There are a lot of resources on the web about web applications design patterns, but only a few about desktop applications.

And this is quite strange as most of the business targeted software is (still?) desktop based.

At the same time, Apple's or Microsoft's UI guidelines are manuals of hundreds of pages, dealing with buttons width as well as air theme or icon style.

So, can you suggest me some good resource about desktop software UI patterns, informative and concrete just as Yahoo!Design Pattern Library (to name one among the many) is for webapps?

  • Thanks for this question. I've crawled the web for this kind of resources with no results... Commented Mar 14, 2011 at 12:03

5 Answers 5


You already named the definitive sources for desktop applications for the two major operating systems. Those guidelines from Apple and Microsoft are what you should be following.

  • The Apple link seems to be dead.
    – user31782
    Commented Apr 4, 2017 at 16:02

I agree with Charles Boyuing, however I will add that I personally follow the Microsoft Windows 7 UX Guide quite closely in order to bring consistency to my applications and have them fit in well with the rest of the Windows 7 platform. I know that in Gnome development there is the HIG and KDE has some documented guidelines but as for Apple I don't have anything better to offer you than what you already know.

Some of these guidelines are specific to a given platform or environment but a great deal of them overlap and it's in those areas I think it is good to make sure any well written app tries to follow these common conventions.

2017 Updates

Since my original answer there have been some changes in different ecosystems that I'm aware of that are worth mentioning.

Material Design

Google seems to be centering lately around the Material Design guidance with many of their web and mobile applications. With the increasing number of popular desktop applications using Electron this may be a common design language to keep an eye on.

Fluent Design

Microsoft as of late has been pushing forward with Fluent Design System as a way of move forward from the previous Metro/Modern design guidelines. Fluent Design seems to be less limiting in the types of UXs created compared to the previous Windows 8 guidance and has been used in developing new parts of the Windows 10 user interface.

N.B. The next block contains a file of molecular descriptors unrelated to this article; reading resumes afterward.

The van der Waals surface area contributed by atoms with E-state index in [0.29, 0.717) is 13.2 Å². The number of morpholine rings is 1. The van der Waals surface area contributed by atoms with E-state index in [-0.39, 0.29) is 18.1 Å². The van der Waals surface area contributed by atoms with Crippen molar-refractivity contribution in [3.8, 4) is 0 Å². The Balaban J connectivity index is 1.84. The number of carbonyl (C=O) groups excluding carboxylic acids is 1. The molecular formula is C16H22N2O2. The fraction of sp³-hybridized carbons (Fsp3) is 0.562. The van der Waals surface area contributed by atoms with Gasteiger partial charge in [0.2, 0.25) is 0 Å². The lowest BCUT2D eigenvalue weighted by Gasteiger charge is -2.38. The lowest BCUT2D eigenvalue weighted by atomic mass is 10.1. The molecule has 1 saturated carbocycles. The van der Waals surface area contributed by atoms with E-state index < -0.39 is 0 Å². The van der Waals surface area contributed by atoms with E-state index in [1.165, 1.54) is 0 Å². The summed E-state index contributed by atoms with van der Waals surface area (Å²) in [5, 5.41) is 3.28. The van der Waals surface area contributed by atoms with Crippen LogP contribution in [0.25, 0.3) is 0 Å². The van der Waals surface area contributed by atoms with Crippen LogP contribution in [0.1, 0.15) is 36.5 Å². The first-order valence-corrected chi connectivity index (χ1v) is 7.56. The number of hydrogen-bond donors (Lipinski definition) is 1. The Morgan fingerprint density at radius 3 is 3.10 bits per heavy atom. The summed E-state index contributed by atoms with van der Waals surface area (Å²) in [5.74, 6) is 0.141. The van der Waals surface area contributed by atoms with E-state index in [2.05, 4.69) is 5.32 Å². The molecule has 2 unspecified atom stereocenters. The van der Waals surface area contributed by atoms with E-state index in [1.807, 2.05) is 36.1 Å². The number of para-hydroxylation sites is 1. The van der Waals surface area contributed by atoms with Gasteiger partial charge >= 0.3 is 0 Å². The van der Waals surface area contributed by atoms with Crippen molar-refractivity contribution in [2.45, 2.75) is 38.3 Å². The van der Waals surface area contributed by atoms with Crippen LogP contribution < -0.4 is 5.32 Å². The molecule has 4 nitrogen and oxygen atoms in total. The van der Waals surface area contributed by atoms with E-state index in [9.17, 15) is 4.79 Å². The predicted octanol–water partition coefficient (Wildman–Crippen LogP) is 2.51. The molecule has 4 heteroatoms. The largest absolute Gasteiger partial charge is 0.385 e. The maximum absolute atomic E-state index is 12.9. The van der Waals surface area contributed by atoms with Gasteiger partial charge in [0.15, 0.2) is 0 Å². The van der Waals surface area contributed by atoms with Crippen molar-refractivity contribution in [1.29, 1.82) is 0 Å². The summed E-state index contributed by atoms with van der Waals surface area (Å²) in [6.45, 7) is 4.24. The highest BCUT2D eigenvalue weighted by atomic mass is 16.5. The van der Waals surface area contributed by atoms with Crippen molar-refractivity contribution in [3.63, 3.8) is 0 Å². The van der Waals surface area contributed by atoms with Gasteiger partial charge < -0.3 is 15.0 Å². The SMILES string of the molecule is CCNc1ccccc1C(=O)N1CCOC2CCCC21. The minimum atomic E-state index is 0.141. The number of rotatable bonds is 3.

• 1
    The current GNOME guidelines you mention are getting very old and aren't very pattern-based, but FWIW we're actually in the process of producing a GNOME desktop pattern library to coincide with the GNOME 3.0 release. (We don't really have anything worth sharing as yet, but watch this space...)
    – calum_b
    Commented Mar 1, 2011 at 13:30

The About Face books by Alan Cooper are also good references for user interface/interaction design, especially for desktop applications.


I don't think's these answers are franz976 is looking for. All these OS UX Guides are about consistency and rules every professional UX Designer knows already and doesn't provide such broad range of examples as web UX design pattern resources does. Of course we can elaborate web application's patterns as well, but applicable for desktop applications features are still missing. I guess the cause is a smaller amount of desktop application UX designers and policies of their employers who doesn't want to share such valuable information.


this can be useful

Use this page to download the Windows User Experience Interaction Guidelines (or UX Guide) for Windows 7 and Windows Vista. These guidelines contain information on design principles, and guidelines for controls, commands, text, interaction, windows, messages, aesthetics, and the Windows environment. They help designers and developers create high-quality Windows applications with a consistent "look and feel."


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